Across Asia, there more signs of SAIC’s rise: GM’s Indonesian operations are being replaced by a S-GM-Wuling plant, GM canceled a planned expansion in Thailand after SAIC entered the market with a different partner, and GM moved the last remnants of its dwindling “international operations” to Singapore. SAIC did reduce its stake in GM India to just 7% in 2012 but only because, according to GM’s Socia, SAIC was ready to compete with GM. Since both companies will soon be offering the same family of emerging-market vehicles they are developing together in Shanghai, SAIC’s confidence is hardly surprising. With GM- and jointly-developed technology already underpinning its lineup of cars bearing the classic British MG (Morris Garages) brand, SAIC is also pushing into markets like Australia and the UK where GM has been in retreat for years.
Thanks to its unprecedented access to GM’s infrastructure, technology, brands, and cooperation in the wake of the golden share deal, SAIC has become the fastest-growing automaker in the world by market value. GM’s latest products and platforms debut in China before other markets, and its $12 billion three-year investment plan for China is more than twice the $5.4 billion allocated for the US market over the same period.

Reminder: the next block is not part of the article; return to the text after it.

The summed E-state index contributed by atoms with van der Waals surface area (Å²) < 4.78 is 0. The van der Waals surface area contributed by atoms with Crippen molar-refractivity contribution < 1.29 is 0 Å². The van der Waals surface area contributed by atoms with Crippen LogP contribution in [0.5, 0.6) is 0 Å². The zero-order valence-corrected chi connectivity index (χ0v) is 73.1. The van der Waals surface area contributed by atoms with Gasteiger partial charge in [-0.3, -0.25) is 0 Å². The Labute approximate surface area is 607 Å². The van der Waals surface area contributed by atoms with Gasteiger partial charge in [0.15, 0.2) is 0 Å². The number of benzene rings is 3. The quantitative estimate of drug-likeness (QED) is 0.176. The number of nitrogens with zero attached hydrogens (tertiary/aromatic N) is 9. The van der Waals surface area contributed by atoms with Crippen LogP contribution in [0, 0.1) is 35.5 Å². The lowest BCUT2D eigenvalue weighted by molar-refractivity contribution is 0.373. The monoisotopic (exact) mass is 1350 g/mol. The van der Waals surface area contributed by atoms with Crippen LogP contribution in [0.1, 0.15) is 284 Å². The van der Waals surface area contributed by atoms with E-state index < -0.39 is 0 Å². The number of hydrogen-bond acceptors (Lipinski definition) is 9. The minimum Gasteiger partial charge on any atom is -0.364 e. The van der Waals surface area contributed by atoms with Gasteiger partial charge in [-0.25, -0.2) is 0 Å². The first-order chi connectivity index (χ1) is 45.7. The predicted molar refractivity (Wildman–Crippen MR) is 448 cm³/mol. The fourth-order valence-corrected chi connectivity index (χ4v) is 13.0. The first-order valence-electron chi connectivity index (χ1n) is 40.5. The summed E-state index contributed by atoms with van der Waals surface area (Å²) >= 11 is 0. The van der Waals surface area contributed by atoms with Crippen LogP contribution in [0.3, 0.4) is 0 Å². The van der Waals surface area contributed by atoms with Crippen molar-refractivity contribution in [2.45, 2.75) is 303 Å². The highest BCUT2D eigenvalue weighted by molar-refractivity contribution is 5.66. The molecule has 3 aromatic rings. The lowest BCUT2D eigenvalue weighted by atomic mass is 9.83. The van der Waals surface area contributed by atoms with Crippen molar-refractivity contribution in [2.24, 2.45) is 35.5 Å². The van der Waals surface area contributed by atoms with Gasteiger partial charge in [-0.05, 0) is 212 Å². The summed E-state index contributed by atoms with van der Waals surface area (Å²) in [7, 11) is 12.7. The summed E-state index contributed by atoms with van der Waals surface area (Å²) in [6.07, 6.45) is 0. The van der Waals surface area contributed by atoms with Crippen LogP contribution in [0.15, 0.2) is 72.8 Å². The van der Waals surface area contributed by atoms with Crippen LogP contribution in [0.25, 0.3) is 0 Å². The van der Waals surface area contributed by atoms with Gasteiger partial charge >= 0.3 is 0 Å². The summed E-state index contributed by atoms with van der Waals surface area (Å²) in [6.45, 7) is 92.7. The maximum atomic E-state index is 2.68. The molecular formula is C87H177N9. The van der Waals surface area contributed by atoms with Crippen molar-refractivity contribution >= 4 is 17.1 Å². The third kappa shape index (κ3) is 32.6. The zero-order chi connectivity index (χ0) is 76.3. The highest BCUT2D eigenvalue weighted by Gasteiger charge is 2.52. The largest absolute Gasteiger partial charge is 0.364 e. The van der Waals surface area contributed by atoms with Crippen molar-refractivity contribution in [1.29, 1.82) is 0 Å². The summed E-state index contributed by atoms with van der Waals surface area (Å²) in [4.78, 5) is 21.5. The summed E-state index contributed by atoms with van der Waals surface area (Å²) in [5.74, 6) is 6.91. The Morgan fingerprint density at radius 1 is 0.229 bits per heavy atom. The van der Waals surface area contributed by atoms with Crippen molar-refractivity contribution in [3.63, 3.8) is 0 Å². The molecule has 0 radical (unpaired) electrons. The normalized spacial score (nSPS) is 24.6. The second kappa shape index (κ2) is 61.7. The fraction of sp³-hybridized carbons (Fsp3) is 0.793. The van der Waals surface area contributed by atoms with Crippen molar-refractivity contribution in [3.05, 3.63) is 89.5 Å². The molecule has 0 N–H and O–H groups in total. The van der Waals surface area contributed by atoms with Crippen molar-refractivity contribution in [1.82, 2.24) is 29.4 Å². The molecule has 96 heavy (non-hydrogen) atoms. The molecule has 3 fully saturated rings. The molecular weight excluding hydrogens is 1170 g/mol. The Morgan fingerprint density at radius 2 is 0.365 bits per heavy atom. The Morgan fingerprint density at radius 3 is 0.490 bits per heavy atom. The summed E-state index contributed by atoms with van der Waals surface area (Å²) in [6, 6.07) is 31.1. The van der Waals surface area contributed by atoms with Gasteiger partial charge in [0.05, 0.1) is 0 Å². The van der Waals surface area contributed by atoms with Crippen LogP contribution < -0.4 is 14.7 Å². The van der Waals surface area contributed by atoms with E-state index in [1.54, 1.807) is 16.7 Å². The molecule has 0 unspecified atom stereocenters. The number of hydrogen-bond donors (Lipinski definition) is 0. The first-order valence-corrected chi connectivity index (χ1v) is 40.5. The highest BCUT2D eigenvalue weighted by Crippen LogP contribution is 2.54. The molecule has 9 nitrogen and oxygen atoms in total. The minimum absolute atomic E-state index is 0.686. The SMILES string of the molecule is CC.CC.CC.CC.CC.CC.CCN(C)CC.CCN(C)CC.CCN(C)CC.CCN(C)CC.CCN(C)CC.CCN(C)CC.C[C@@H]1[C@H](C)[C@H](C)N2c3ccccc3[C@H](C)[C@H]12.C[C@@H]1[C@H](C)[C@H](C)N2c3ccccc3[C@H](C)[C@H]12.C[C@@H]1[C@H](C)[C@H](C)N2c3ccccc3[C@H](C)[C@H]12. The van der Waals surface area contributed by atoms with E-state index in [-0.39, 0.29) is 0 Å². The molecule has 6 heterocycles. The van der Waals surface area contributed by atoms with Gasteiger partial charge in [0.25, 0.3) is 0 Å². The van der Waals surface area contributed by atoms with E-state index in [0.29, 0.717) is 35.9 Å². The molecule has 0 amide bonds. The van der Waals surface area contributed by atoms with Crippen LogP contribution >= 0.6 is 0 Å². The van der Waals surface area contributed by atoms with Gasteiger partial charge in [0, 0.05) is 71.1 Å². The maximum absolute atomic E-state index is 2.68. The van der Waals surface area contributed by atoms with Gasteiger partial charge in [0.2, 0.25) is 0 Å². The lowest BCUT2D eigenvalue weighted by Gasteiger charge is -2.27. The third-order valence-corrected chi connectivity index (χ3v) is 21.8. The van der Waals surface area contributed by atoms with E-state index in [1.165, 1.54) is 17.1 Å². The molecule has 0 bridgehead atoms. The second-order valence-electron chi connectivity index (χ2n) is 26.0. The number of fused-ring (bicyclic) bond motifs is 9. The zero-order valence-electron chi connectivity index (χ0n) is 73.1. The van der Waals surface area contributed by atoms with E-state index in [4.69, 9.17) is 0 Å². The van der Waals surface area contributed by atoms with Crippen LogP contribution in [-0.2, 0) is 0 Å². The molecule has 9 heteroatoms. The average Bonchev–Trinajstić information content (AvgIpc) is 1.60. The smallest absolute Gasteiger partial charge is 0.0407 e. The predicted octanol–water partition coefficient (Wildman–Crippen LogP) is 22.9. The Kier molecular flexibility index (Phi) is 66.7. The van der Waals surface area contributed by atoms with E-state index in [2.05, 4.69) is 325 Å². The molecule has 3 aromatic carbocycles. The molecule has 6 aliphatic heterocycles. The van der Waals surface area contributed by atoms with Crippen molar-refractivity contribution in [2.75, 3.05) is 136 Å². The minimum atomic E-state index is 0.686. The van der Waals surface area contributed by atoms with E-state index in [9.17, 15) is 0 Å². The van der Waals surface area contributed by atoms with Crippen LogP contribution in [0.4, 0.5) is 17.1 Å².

The fact that Korea and Australia have taken the brunt of GM’s China-centric restructuring proves that GM has long relied on overseas operations to supplement the products and profits generated in its home market. But American taxpayers should be aware that years of public assistance from the Australian government and Korean Development Bank did not prevent GM from moving development and production jobs to China. The comforting myth that government aid can halt GM’s strategic shift to China has simply not been borne out.
If US consumers don’t bridle at the presence of Chinese-made Buicks at their local GM dealerships, it seems likely that GM will continue to favor its now-dominant partner with a growing share of US-market profits. With a new United Auto Workers contract raising US wages and an expected Federal Reserve rate hike potentially raising the value of the dollar, Chinese imports will only become more cost competitive. Though GM may never become a fully Chinese company on paper, it will continue to integrate with and be eclipsed by its erstwhile Chinese protege. Having relied on the guanxi of a Chinese partner while in a position of desperation, GM could be repaying the favor forever. And until the US market can offer the growth opportunities China does, our 2009 investment in GM may never pay off anywhere near as handsomely.